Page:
Dr. Beaver has been involved in organized veterinary medicine her entire career. An active member of the Texas VMA since 1970, she served as president (1994-1995) and four terms on the TVMA board of directors in addition to being a member and chair of numerous association committees.  

Dr. Bonnie V. Beaver testifies before a congressional committee about the welfare consequences of a federal ban on horse slaughter.

At the national level, Dr. Beaver has been involved with the American Association of Equine Practitioners, American Animal Hospital Association, American Association of Human-Animal Bond Veterinarians, and American Association for the Advancement of Science. Moreover, she is a founder and charter member of the American Veterinary Society of Animal Behavior.  

Additionally, Dr. Beaver has served on a number of professional advisory committees and task forces, including those of the Pew National Veterinary Education Program, National Academy of Sciences, and Institute for Laboratory Animal Resources. 

Dr. Beaver’s extensive volunteer work for the AVMA includes serving as president (2004-2005) and Executive Board member (1997-2003) and chair (2001-2002). She was a member of the AVMA Council on Education, American Board of Veterinary Specialties, Committee on the Human-Animal Bond, and Educational Commission on Foreign Veterinary Graduates, and chair of the AVMA Panel on Euthanasia (1998-2000).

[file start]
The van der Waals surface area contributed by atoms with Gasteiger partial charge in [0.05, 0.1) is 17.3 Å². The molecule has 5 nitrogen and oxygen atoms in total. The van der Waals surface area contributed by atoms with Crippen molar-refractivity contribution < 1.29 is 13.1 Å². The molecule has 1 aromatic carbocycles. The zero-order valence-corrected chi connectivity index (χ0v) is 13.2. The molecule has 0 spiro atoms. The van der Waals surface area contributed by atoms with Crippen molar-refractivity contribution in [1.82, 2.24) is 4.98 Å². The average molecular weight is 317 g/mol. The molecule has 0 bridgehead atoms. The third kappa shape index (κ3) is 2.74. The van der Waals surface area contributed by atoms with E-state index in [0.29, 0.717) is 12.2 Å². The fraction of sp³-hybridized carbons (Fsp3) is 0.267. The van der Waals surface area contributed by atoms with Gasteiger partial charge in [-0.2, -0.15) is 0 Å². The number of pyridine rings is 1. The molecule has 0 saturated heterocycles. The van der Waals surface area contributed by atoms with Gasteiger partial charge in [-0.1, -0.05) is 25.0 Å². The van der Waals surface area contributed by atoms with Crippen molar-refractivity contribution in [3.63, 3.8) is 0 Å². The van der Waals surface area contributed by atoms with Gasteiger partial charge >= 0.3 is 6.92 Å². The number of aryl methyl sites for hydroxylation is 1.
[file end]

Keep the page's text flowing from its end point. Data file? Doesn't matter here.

Welfare advocate

As a veterinarian, Dr. Beaver always wanted to help animals in a meaningful way. But it was during her term as AVMA president-elect that she fully grasped the importance of veterinarians being leaders in animal welfare. Congress was debating a federal ban on horse slaughter. For Dr. Beaver, a horse owner and lifetime member of the Palomino Horse Breeders of America, the issue hit close to home, because the welfare of unwanted horses was addressed only superficially in the proposed legislation.
“I realized we had better move our profession in the direction of leading in this area,” Dr. Beaver said.
This effort didn’t stop with establishing the AVMA Animal Welfare Division. In 2012, the Executive Board granted provisional recognition to the American College of Animal Welfare—only the third organization in the world that certifies animal welfare specialists. It was the culmination of a seven-year journey, and for Dr. Beaver, a member of ACAW’s organizing committee, the AVMA action was a long time coming.

“As with all other disciplines within the veterinary profession, there are multiple levels of expertise, and it’s important for the profession to have individuals who are highly trained in the broad aspects of animal welfare and who understand the related science,” Dr. Beaver said at the time. Earlier this year, the college credentialed its first three diplomates.
Asked if there is any one achievement she is especially proud of, Dr. Beaver responded, “No. I just do what I do. If I see something in my interest area that needs to be done, I do it.”